A woman carrying a bag of groceries. Consumer demands on sustainability are shaping retail industry

Reshaping Retail

How ethics and sustainability are changing retail’s ecosystem.

Karen Johnson, Head of Retail and Wholesale, Barclays Corporate Banking shares her insights into our latest research on how changing consumer behaviours are reshaping retail and how UK retailers are responding to consumer demands around ethics and sustainability in particular. Hear from toy retailer The Entertainer on how the company is thriving due to their strategy being focused on their own core values.

Ongoing evolution

We are now seeing a marked and steady shift among consumers and retailers towards an even greater prioritisation of sustainable and ethical standards when they make purchases or sell goods.

Ethical excellence in the way retailers conduct business is also rapidly becoming a non-negotiable requirement for any business serious about its long-term place in the market.

Karen Johnson

Head of Retail & Wholesale, Barclays

For today’s consumer, the retail purchasing decision is increasingly influenced by factors outside a basic need or desire for the product. And while this is not a recent phenomenon, the results of our research reveal a distinct shift in thinking towards ethical and sustainability credentials – suggesting that the movement towards buying ethically-sourced, ethically manufactured goods that are sustainable and environmentally harm-free is gaining greater traction among consumers.

The retail sector is becoming increasingly clear about the role that ethics and sustainability play in its future commercial – and social – success with 77% of retailers agreeing that ESG membership bodies are effective in helping them improve.

To improve their ethical supply chain credentials, our research indicates that over £7.1bn of supplier contracts were cancelled in the last 12 months alone by UK retailers.

63% of consumers believe the retail sector should go further to improve its ethical and sustainability credentials.

No longer is the discourse simply dominated by the efficient use of plastics, dedicated recycling regimes or use of renewable energy. Attitudes have matured – and hardened – among a growing consensus that transparency and authenticity, rather than cosmetic moves to ‘go green’, are needed in the effort to face down the risks to our collective future.

Karen Johnson

Head of Retail & Wholesale, Barclays

Strategies for success

Retail operators can future-proof their business by making ethics and sustainability a new norm.

  • Think long term

    The rise in importance of sustainable and ethical trading is significantly marked among the younger generation. Retailers should be operating with an eye on the expectations of those who will dominate spending patterns for the next 20 years.

  • Boost supply chain credibility

    Values-led business practice is infectious if you boost ethical and sustainable integrity across your supply chain. One strategy would be to develop minimum standards that raise quality – but take action against suppliers falling short.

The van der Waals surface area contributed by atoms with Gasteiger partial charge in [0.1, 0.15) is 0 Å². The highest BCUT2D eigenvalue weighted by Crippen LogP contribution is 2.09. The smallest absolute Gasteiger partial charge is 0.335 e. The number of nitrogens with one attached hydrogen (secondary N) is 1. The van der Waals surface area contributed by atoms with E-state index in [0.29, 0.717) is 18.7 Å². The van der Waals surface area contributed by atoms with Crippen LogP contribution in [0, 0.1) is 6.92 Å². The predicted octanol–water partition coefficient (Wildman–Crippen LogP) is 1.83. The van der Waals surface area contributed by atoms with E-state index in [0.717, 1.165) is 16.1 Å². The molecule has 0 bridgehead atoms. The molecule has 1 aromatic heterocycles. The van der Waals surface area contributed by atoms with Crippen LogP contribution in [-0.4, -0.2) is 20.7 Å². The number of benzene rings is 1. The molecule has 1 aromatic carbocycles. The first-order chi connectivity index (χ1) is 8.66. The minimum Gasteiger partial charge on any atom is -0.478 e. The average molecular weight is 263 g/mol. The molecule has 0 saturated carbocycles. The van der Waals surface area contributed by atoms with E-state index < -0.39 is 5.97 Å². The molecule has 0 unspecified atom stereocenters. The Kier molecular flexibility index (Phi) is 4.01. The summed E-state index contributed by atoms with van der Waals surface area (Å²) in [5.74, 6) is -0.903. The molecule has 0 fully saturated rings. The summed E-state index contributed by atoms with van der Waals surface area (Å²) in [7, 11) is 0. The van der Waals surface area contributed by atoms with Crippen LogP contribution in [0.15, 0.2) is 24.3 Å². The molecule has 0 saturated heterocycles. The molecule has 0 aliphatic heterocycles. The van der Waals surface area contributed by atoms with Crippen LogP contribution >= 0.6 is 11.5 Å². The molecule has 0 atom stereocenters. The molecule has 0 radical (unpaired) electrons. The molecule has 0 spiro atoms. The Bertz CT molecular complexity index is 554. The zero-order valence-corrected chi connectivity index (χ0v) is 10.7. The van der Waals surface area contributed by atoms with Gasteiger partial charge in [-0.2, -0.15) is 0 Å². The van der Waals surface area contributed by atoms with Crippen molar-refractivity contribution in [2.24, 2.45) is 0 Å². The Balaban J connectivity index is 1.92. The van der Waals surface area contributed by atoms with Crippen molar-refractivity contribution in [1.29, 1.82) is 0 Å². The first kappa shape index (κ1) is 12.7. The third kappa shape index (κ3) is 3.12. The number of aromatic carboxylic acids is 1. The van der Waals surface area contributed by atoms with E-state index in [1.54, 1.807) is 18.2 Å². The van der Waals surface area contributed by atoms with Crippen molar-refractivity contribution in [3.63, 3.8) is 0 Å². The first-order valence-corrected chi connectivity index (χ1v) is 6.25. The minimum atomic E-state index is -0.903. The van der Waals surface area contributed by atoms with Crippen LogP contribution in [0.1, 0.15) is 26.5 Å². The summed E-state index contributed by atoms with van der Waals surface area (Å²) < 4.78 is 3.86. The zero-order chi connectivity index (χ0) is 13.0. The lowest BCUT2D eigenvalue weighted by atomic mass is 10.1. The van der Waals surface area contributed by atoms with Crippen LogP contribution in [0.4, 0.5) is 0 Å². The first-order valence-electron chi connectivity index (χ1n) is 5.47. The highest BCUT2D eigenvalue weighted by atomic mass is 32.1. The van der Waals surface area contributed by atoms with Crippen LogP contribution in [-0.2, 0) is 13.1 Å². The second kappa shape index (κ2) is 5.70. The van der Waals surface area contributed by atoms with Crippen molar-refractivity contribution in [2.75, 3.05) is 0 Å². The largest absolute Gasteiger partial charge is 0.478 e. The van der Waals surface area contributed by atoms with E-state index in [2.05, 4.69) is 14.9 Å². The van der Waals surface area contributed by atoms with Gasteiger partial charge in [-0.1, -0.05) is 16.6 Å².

• Evolve your green strategy

    Whether exploiting basic efficiencies or delivering root-and-branch strategies, retailers are applying more sustainability – for example to their vehicle fleet, premises and output – with renewable energy solutions, fossil-fuel-free transportation or fashion recycling.

  • Embrace ethics

    The interdependency of retail supply chains means that the positive impact of fair, diverse and inclusive working policies can be a boost to the whole sector. Retailers should consider the benefits to productivity and wellbeing that staff centred business models can bring, bearing in mind that those values need to be the norm and not the exception.

  • Nurture a culture of change

    Beware of greenwashing your business model for positive effect. To demonstrate authenticity, retailers should make a virtue out of ESG policies with audits to hold their own performance to account. This could include agreeing ethical and sustainability-linked measures within financial agreements, or staff incentives to create externally monitored accountability.

Case study: The Entertainer

Despite the rise of e-commerce, The Entertainer trades heavily on core values that have seen it continue to thrive on the traditional retail experience.

The company’s approach to supply chain management reflects this values-led philosophy. Through its sister company, which produces the Addo Toys range, the business carefully monitors its offshore source manufacturing.

Read our case study to learn how The Entertainer has grown from a single store in Amersham, Buckinghamshire to 173 stores across the UK, 35 in Spain, and a number of franchise locations.

Image of an Entertainer store

Our values are for life, not just for the good times. A short-term gain might get you through a quick fix, but you’re going to have to live with the consequences.

Gary Grant

Founder and Executive Chairman, The Entertainer

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